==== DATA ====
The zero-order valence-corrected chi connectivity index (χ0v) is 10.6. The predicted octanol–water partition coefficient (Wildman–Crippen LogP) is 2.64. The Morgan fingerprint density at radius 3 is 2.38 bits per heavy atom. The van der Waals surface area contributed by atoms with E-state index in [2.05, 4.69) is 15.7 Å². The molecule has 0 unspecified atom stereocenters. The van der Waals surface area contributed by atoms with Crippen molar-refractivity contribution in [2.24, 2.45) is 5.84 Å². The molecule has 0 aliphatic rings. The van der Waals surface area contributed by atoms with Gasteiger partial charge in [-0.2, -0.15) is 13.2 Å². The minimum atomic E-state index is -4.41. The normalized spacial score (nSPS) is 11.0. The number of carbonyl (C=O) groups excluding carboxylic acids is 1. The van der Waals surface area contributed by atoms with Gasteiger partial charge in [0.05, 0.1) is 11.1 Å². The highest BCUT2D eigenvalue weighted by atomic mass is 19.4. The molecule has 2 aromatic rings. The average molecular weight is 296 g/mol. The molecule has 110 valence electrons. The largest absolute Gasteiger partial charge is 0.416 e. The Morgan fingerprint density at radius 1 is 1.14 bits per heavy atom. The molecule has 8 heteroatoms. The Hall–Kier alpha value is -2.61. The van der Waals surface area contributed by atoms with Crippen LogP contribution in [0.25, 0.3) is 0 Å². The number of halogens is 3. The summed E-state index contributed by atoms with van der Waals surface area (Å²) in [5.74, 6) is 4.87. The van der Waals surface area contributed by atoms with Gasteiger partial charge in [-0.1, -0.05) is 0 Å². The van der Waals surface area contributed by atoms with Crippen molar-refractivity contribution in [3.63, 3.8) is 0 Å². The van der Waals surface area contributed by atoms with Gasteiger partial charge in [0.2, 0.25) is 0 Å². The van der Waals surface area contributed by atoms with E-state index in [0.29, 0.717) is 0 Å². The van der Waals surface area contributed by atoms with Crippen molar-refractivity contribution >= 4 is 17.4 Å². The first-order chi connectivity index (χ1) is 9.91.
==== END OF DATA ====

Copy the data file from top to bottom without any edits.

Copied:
The zero-order valence-corrected chi connectivity index (χ0v) is 10.6. The predicted octanol–water partition coefficient (Wildman–Crippen LogP) is 2.64. The Morgan fingerprint density at radius 3 is 2.38 bits per heavy atom. The van der Waals surface area contributed by atoms with E-state index in [2.05, 4.69) is 15.7 Å². The molecule has 0 unspecified atom stereocenters. The van der Waals surface area contributed by atoms with Crippen molar-refractivity contribution in [2.24, 2.45) is 5.84 Å². The molecule has 0 aliphatic rings. The van der Waals surface area contributed by atoms with Gasteiger partial charge in [-0.2, -0.15) is 13.2 Å². The minimum atomic E-state index is -4.41. The normalized spacial score (nSPS) is 11.0. The number of carbonyl (C=O) groups excluding carboxylic acids is 1. The van der Waals surface area contributed by atoms with Gasteiger partial charge in [0.05, 0.1) is 11.1 Å². The highest BCUT2D eigenvalue weighted by atomic mass is 19.4. The molecule has 2 aromatic rings. The average molecular weight is 296 g/mol. The molecule has 110 valence electrons. The largest absolute Gasteiger partial charge is 0.416 e. The Morgan fingerprint density at radius 1 is 1.14 bits per heavy atom. The molecule has 8 heteroatoms. The Hall–Kier alpha value is -2.61. The van der Waals surface area contributed by atoms with Crippen LogP contribution in [0.25, 0.3) is 0 Å². The number of halogens is 3. The summed E-state index contributed by atoms with van der Waals surface area (Å²) in [5.74, 6) is 4.87. The van der Waals surface area contributed by atoms with Gasteiger partial charge in [-0.1, -0.05) is 0 Å². The van der Waals surface area contributed by atoms with Crippen molar-refractivity contribution in [3.63, 3.8) is 0 Å². The van der Waals surface area contributed by atoms with Gasteiger partial charge in [0.2, 0.25) is 0 Å². The van der Waals surface area contributed by atoms with E-state index in [0.29, 0.717) is 0 Å². The van der Waals surface area contributed by atoms with Crippen molar-refractivity contribution >= 4 is 17.4 Å². The first-order chi connectivity index (χ1) is 9.91.